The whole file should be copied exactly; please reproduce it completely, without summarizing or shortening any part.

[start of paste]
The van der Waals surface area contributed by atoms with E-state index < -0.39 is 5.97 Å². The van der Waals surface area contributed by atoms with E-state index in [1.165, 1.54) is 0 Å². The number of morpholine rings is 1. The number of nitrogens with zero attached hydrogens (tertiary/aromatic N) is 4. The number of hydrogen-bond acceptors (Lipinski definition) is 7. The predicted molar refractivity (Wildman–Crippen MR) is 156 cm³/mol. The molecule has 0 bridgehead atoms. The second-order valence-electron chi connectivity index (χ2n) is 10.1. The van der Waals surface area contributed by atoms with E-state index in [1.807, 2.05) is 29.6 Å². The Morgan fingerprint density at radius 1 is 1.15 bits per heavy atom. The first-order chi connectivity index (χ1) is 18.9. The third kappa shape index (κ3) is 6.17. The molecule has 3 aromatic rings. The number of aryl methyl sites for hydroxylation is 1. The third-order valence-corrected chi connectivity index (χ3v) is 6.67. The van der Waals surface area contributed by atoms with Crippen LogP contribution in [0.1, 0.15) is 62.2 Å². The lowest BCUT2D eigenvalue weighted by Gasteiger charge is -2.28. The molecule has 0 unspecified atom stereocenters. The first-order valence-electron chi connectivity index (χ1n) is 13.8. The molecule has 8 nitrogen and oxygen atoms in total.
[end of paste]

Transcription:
The van der Waals surface area contributed by atoms with E-state index < -0.39 is 5.97 Å². The van der Waals surface area contributed by atoms with E-state index in [1.165, 1.54) is 0 Å². The number of morpholine rings is 1. The number of nitrogens with zero attached hydrogens (tertiary/aromatic N) is 4. The number of hydrogen-bond acceptors (Lipinski definition) is 7. The predicted molar refractivity (Wildman–Crippen MR) is 156 cm³/mol. The molecule has 0 bridgehead atoms. The second-order valence-electron chi connectivity index (χ2n) is 10.1. The van der Waals surface area contributed by atoms with E-state index in [1.807, 2.05) is 29.6 Å². The Morgan fingerprint density at radius 1 is 1.15 bits per heavy atom. The first-order chi connectivity index (χ1) is 18.9. The third kappa shape index (κ3) is 6.17. The molecule has 3 aromatic rings. The number of aryl methyl sites for hydroxylation is 1. The third-order valence-corrected chi connectivity index (χ3v) is 6.67. The van der Waals surface area contributed by atoms with Crippen LogP contribution in [0.1, 0.15) is 62.2 Å². The lowest BCUT2D eigenvalue weighted by Gasteiger charge is -2.28. The molecule has 0 unspecified atom stereocenters. The first-order valence-electron chi connectivity index (χ1n) is 13.8. The molecule has 8 nitrogen and oxygen atoms in total.